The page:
As discussed above, not only thermal contrast but also brightness temperature is a major scientific product for LIR. Moreover, the brightness temperature is often compared with the results acquired from other instruments mounted on the spacecraft in order to retrieve physical quantities. Accuracy of the physical quantities derived from such comparisons partly depends on the accuracy of the absolute brightness temperature, whose error was estimated in the design process at ~ 3 K as a standard deviation of brightness temperature at 230 K. The standard deviation may have increased due to degradation of the sensitivity of the detector during 5 years of extended orbiting around the sun, or some other unexpected condition affecting LIR at the time of observation. The unexpected standard deviation would introduce some ambiguity in the interpretation of the atmospheric processes. For instance, the temperature discrepancy seen in Taguchi et al. (2012) is a suspicious case in which a systematic bias far larger than 3 K standard deviation may be involved. Therefore, we undertook an effort to verify the performance of LIR observation on orbit at an early stage so that any error could be precisely estimated.
The uncooled microbolometer array
Sensitivity of each pixel of the UMBA used in the LIR has a large inhomogeneity, which is called as on-chip fixed pattern noise (OFPN) (Fukuhara et al. 2011). The OFPN is partially subtracted from an image with the calibration data in the analog circuit of LIR. The residual component can also be eliminated from the target image by subtracting a dark image acquired by taking a shutter. Images are acquired and accumulated continuously at a rate of 60 Hz in order to reduce random noise; we defined the number of accumulations as “m.” The procedure is continuously repeated up to 32 times within 120 s, and resultant images are further accumulated; we defined the number of repetitions as “n.” Digital electronics (DE) in the spacecraft process the first and second accumulations. Then, the averaged image is stored in a data recorder and subsequently sent to the ground station.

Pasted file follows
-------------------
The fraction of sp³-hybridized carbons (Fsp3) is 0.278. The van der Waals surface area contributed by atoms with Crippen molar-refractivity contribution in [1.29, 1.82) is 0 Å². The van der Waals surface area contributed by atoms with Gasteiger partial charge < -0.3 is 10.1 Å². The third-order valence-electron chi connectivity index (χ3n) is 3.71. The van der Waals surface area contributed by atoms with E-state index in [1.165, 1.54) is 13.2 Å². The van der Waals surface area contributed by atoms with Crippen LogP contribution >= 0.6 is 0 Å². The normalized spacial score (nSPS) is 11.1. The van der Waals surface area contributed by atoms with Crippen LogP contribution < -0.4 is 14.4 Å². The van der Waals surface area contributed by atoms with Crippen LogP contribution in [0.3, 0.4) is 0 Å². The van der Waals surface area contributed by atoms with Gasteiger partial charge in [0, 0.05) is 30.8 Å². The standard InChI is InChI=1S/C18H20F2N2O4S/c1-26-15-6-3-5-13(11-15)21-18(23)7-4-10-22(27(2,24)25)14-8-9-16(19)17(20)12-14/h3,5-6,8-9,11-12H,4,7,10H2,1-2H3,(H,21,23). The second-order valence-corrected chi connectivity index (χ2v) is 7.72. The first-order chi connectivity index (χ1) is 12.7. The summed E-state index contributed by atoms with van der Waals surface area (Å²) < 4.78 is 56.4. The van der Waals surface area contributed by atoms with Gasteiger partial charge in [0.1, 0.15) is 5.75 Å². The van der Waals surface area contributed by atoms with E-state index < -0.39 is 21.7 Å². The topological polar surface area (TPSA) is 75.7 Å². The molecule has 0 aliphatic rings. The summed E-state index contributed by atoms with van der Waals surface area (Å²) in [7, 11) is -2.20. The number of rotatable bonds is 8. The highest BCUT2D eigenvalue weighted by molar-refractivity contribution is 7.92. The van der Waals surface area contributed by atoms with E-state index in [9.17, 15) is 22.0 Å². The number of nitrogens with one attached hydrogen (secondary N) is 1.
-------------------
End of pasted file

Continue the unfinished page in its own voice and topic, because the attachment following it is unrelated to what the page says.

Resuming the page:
Conversion of data counts to brightness temperature
Initial checkout of the instrument on orbit
LIR has continuously acquired more than 8000 images without serious faults for the first two Venus years since the orbit insertion. The mechanical shutter with a stepping motor, whose prototype has been driven 650,000 times in the laboratory experiment (Fukuhara et al. 2011), has been operated 86,000 times on orbit without any mechanical trouble. However, the observational lifetime of Akatsuki was originally designed for 4 years after a half-year cruising (Nakamura et al. 2011). Therefore, major elements that may affect contrast in LIR images were initially checked on orbit.
Sensitivity of the UMBA
The sensitivity of the UMBA for LIR should not deteriorate noticeably for 10 years in a moderate storage environment. Furthermore, the UMBA experimentally endured a total dose of 300 Gy generated by a proton beam with 100 MeV (Fukuhara et al. 2011). However, whether the sensitivity would degrade due to exposure to actual solar radiation for 5 years in an unexpected environment was still unknown. Since the sensitivity for each pixel is independent of other pixels, deviation of the OFPN should generally increase with deterioration of the sensitivity. Calibration data for reduction in the OFPN were prepared and installed to DE before the launch, whereas the calibration data can be updated after the launch. Therefore, the calibration data were temporarily renewed on orbit, and a Venus image with m = 1 and n = 1 was acquired. At the same time, another Venus image with m = 1 and n = 1 was acquired by using the original calibration data. The standard deviation of brightness temperature of the Venus disk was 6.5 K in the original image, while it was 5.4 K in the newly calibrated image. The difference will not be significant when an averaged image is taken into account in the actual observation. Thus, we have used the original calibration data for observations.
Accumulation numbers for the observation
Standard deviations of the Venus disk and the blackbody temperatures normalized by the value of m = 8
Venus disk on
Blackbody at 230 K on
March 16, 2016
November 14, 2009
Major observation programs for LIR
Instruments synchronously observing with LIR
IR2 (1.73, 2.26, 2.02, 2.32 μm)
IR2 (2.26 μm)
IR1 (0.9 μm), IR2 (2.02 μm), UVI (283, 365 nm)
IR1 (0.9 μm), IR2 (2.02 μm)